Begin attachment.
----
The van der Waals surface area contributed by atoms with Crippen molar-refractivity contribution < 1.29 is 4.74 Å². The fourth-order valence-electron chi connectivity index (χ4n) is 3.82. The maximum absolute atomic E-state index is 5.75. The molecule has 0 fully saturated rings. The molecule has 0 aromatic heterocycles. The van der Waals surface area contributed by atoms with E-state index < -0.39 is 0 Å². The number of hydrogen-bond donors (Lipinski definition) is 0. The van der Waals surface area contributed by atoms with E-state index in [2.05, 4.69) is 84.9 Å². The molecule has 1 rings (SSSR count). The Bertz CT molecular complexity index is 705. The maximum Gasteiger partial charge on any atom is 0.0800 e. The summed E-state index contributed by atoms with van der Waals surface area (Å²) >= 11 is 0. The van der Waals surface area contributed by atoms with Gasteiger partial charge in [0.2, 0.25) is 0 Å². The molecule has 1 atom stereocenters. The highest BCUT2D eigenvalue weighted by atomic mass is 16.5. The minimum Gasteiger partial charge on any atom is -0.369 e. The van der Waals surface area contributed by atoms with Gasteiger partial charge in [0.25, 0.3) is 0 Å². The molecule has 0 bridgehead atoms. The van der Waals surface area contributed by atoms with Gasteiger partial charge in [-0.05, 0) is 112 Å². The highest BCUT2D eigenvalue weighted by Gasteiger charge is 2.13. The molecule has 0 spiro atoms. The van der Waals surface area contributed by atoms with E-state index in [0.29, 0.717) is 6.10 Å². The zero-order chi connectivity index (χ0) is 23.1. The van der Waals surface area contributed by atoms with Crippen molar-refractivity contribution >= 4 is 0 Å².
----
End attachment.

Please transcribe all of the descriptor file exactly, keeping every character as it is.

The van der Waals surface area contributed by atoms with Crippen molar-refractivity contribution < 1.29 is 4.74 Å². The fourth-order valence-electron chi connectivity index (χ4n) is 3.82. The maximum absolute atomic E-state index is 5.75. The molecule has 0 fully saturated rings. The molecule has 0 aromatic heterocycles. The van der Waals surface area contributed by atoms with E-state index < -0.39 is 0 Å². The number of hydrogen-bond donors (Lipinski definition) is 0. The van der Waals surface area contributed by atoms with E-state index in [2.05, 4.69) is 84.9 Å². The molecule has 1 rings (SSSR count). The Bertz CT molecular complexity index is 705. The maximum Gasteiger partial charge on any atom is 0.0800 e. The summed E-state index contributed by atoms with van der Waals surface area (Å²) >= 11 is 0. The van der Waals surface area contributed by atoms with Gasteiger partial charge in [0.2, 0.25) is 0 Å². The molecule has 1 atom stereocenters. The highest BCUT2D eigenvalue weighted by atomic mass is 16.5. The minimum Gasteiger partial charge on any atom is -0.369 e. The van der Waals surface area contributed by atoms with Gasteiger partial charge in [0.25, 0.3) is 0 Å². The molecule has 0 bridgehead atoms. The van der Waals surface area contributed by atoms with Gasteiger partial charge in [-0.05, 0) is 112 Å². The highest BCUT2D eigenvalue weighted by Gasteiger charge is 2.13. The molecule has 0 spiro atoms. The van der Waals surface area contributed by atoms with E-state index in [0.29, 0.717) is 6.10 Å². The zero-order chi connectivity index (χ0) is 23.1. The van der Waals surface area contributed by atoms with Crippen molar-refractivity contribution >= 4 is 0 Å².